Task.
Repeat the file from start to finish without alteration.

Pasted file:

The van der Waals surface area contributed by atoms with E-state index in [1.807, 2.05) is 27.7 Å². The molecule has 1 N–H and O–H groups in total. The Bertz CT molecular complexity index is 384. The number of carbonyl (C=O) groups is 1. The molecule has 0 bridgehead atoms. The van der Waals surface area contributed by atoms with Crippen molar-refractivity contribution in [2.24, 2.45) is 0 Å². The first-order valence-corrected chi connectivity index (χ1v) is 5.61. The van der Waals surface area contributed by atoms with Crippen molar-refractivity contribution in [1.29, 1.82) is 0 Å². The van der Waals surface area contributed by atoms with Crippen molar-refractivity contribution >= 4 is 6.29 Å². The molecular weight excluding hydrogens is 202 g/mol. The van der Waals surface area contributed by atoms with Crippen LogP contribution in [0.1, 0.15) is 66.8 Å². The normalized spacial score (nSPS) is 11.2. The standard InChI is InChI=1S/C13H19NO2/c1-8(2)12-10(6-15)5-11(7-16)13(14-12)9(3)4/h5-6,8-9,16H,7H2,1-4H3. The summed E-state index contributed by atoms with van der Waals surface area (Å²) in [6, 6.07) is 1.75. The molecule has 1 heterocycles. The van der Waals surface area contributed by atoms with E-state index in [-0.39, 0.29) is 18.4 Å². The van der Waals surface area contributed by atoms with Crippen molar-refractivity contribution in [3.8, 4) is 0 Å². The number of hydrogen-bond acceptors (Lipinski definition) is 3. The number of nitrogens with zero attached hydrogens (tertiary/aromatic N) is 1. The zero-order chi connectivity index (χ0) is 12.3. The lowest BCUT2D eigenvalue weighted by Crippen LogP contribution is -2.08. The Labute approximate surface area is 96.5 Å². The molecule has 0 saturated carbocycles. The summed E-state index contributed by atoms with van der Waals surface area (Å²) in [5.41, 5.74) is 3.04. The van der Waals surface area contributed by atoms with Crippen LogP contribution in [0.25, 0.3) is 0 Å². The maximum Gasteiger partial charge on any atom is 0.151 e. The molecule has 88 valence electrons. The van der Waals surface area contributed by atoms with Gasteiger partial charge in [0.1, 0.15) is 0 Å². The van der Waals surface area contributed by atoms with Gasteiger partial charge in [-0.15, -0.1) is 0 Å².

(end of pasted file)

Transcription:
The van der Waals surface area contributed by atoms with E-state index in [1.807, 2.05) is 27.7 Å². The molecule has 1 N–H and O–H groups in total. The Bertz CT molecular complexity index is 384. The number of carbonyl (C=O) groups is 1. The molecule has 0 bridgehead atoms. The van der Waals surface area contributed by atoms with Crippen molar-refractivity contribution in [2.24, 2.45) is 0 Å². The first-order valence-corrected chi connectivity index (χ1v) is 5.61. The van der Waals surface area contributed by atoms with Crippen molar-refractivity contribution in [1.29, 1.82) is 0 Å². The van der Waals surface area contributed by atoms with Crippen molar-refractivity contribution >= 4 is 6.29 Å². The molecular weight excluding hydrogens is 202 g/mol. The van der Waals surface area contributed by atoms with Crippen LogP contribution in [0.1, 0.15) is 66.8 Å². The normalized spacial score (nSPS) is 11.2. The standard InChI is InChI=1S/C13H19NO2/c1-8(2)12-10(6-15)5-11(7-16)13(14-12)9(3)4/h5-6,8-9,16H,7H2,1-4H3. The summed E-state index contributed by atoms with van der Waals surface area (Å²) in [6, 6.07) is 1.75. The molecule has 1 heterocycles. The van der Waals surface area contributed by atoms with E-state index in [-0.39, 0.29) is 18.4 Å². The van der Waals surface area contributed by atoms with Crippen molar-refractivity contribution in [3.8, 4) is 0 Å². The number of hydrogen-bond acceptors (Lipinski definition) is 3. The number of nitrogens with zero attached hydrogens (tertiary/aromatic N) is 1. The zero-order chi connectivity index (χ0) is 12.3. The lowest BCUT2D eigenvalue weighted by Crippen LogP contribution is -2.08. The Labute approximate surface area is 96.5 Å². The molecule has 0 saturated carbocycles. The summed E-state index contributed by atoms with van der Waals surface area (Å²) in [5.41, 5.74) is 3.04. The van der Waals surface area contributed by atoms with Crippen LogP contribution in [0.25, 0.3) is 0 Å². The maximum Gasteiger partial charge on any atom is 0.151 e. The molecule has 88 valence electrons. The van der Waals surface area contributed by atoms with Gasteiger partial charge in [0.1, 0.15) is 0 Å². The van der Waals surface area contributed by atoms with Gasteiger partial charge in [-0.15, -0.1) is 0 Å².